The Atlantic Forest once covered a vast area of approximately one million square kilometers of eastern Brazil, eastern Paraguay and northeastern Argentina. Only seven percent of its original area remains today, making it one of the world’s most endangered forests, according to the World Wildlife Fund (WWF). Paradoxically, the largest continuous remaining area of Atlantic Forest can now be found in Misiones, Argentina, a country that originally held only a small proportion of the forest. Another smaller continuous area exists in Brazil, in the region between Curitiba and Rio de Janeiro.
The Puerto Bemberg Reserve, located on the shore of the Paraná River, covers 300 hectares of forest, known as mixed jungle or laurel and guatambú jungle, and includes incredible forests of tacuaruzú bamboo. It forms part of the secondary jungle sector that in the past suffered the removal of timber-yielding trees, but which remains in a good state of conservation.
Puerto Bemberg, A View of the Interior Atlantic Rainforest is a tribute to biological diversity.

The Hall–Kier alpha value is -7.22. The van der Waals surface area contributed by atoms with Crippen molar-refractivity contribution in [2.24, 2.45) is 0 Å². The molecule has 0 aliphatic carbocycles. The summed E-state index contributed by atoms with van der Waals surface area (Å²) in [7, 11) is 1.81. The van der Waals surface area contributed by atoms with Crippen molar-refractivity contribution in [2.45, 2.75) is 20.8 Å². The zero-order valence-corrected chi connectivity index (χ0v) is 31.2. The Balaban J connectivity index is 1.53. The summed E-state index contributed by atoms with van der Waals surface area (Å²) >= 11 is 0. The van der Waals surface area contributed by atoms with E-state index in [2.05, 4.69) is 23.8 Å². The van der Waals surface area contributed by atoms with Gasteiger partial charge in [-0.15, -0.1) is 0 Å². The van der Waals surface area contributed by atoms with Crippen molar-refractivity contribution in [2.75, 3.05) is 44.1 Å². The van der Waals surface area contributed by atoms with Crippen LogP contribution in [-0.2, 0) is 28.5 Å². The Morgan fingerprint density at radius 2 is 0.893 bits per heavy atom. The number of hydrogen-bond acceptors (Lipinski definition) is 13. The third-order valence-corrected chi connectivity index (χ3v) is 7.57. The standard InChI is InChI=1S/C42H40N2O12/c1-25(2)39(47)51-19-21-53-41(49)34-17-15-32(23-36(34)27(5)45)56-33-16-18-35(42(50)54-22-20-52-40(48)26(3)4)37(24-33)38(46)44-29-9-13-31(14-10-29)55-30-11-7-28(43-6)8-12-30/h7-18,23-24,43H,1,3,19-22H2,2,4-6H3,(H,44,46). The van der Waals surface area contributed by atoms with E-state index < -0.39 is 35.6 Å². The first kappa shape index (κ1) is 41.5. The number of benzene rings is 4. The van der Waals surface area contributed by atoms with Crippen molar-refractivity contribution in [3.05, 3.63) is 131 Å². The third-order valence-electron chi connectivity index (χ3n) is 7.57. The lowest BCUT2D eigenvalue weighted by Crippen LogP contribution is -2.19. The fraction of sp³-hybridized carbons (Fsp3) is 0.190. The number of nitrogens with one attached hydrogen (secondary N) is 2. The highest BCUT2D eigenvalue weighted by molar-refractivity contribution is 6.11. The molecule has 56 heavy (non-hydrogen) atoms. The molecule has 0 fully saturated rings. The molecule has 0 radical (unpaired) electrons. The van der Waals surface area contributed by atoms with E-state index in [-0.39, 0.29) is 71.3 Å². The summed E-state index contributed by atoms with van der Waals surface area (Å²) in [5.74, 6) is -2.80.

- 1.20 kg
- 26.00 cm
- 20.00 cm
- Bilingual ( Spanish / English )
Butterflies are themselves an attraction in the Atlantic forest, like this gathering of Phoebis on the sandy shores of the Paraná River.
The Yabotí River (covered by a bank of mist) crosses the Biosphere Reserve of the same name in the center-east of the province of Misiones.
The Iguazú Falls were sighted for the first time by a European in 1541.
Driving through the field to collect the bundles of yerba mate.
Surrounded by jungle, 20 meters long and lined with comfortable loungers, the Posada’s pool is the ideal place to refresh oneself.
In the jungle, where the fauna is hard to spot, a silhouette is everything, particularly with the backlight of a clouded sky.
Like towers, rosewood trees emerge above the forest canopy, sometimes reaching heights of 150 meters.